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Cubie Newbie February 28, 2008 4:46 PM

For the 'keep falling down' minigame, as time went by the collision detection seemed to be getting more generous. In fact, it even let me go through a few walls!

I totally agree with how some people feel about the abruptness of the transitions BETWEEN the games. i.e. I would pause at a tough spot, and the nest moment I got to play that game, I instantly died.

Great concept, but I guess implementing it is a challenge.

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Wicked game.... once you understand the minigames its a whole lot easier, i find the jumping between games idea could have been a bit better if it wasn't as randomized (i.e some sort of sequence) but its still great...

High score
Top combo:36
time: 395
multi: 6.0
carabous: 7913

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OK, sure, it was a new concept. Still, it does a remarkable job for a first time attempt. I enjoyed it from the start and am looking forward to an improvement.

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ummagumma March 3, 2008 6:11 PM

Hey, this game is really awesome, my only real problem was the difficulty range going from the green balls, which requires no skill at all, to the near-impossible triangle running away from he circle thing. Overall, I like it, but I have a few questions about scoring:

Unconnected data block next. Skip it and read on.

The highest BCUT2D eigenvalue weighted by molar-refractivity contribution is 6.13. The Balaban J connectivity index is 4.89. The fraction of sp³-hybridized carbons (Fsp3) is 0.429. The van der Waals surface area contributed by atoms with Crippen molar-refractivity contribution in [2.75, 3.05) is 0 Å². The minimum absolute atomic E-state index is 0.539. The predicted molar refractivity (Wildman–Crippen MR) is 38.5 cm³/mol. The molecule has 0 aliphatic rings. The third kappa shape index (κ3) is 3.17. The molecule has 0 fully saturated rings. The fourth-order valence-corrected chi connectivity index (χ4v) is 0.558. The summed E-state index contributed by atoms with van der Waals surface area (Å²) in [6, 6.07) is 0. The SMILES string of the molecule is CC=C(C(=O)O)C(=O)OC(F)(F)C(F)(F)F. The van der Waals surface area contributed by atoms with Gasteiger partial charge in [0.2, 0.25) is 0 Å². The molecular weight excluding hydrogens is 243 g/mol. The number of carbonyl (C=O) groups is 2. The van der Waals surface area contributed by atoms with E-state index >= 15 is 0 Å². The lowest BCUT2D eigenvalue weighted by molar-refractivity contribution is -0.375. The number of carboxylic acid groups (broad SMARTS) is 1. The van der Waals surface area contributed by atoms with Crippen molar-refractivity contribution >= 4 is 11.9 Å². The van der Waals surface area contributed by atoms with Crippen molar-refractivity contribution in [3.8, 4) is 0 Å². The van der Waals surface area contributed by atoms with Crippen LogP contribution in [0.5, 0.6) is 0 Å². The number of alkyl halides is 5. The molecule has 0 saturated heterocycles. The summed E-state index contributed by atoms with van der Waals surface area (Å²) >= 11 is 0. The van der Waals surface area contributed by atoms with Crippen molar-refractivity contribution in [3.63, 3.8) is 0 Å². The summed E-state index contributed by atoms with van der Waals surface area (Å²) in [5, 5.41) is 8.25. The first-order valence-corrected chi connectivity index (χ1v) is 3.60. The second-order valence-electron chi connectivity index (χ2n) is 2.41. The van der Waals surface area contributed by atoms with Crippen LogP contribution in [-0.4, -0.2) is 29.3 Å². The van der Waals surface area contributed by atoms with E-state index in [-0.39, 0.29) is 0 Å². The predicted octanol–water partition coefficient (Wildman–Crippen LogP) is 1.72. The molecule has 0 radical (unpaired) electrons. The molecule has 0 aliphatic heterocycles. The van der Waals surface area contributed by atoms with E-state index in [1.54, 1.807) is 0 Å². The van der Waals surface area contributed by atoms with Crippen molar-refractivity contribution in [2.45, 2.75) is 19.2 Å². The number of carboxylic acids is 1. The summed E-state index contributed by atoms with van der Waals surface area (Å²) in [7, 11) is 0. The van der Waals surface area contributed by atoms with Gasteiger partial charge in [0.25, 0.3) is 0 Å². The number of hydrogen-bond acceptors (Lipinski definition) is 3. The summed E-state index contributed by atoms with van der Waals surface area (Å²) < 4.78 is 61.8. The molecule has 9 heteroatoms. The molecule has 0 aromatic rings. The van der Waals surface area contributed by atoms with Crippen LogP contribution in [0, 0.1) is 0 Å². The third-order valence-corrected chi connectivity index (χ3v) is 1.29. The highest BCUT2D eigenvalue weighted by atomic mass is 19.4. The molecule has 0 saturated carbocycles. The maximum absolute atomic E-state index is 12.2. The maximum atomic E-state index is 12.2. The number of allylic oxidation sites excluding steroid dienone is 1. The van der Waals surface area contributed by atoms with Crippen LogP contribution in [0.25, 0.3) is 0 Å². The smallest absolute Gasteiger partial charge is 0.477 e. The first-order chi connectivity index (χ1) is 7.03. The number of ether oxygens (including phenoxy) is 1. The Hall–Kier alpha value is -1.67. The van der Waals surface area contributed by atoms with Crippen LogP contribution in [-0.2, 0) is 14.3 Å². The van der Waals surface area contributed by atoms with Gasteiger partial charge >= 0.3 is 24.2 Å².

1. How do they calculate scoring anyway? They give you seven different numbers at the end, and while I understan them by themselves, I'm just wondering how they bring it to one number in the end.

2. Is the scoreboard working? I've tried to enter my score several times but I can't find it. Maybe if I knew how they come to a final scoring it would help...

3. What the hell are carabous anyway?

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In regards to the glitch of generously letting the falling through, at about 6x i just left it, only game left and...click

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First try:

carabous = 9463
best multi = 7.2
total time = 473
top combo = 73

Incidently, what is carabous and how are the scores on the high score list calculated?

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this is a really fun game. i got really lucky with one of the games so i ended up doing really well. i was playing it on espn arcade and it didn't have the stat for "carabous" but here's all my others:

prioritizing: 95%
reflexes:95%
timing:97%
best multi:10.8
total time:740
top combo:306

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David V May 2, 2010 1:06 AM

Grid 16 is a great game to relieve stress, I understand if you cant believe that, my personal best was 9.8 with 3 games remaining, in response to part of the review "and the way the entire screen goes black every time the speed multiplier increases just serves to break your concentration." it should break your concentration because how else can it measure your reflex's, and also I think that's the purpose of the game to break your concentration and increase your ability to use your analytical skills while under duress.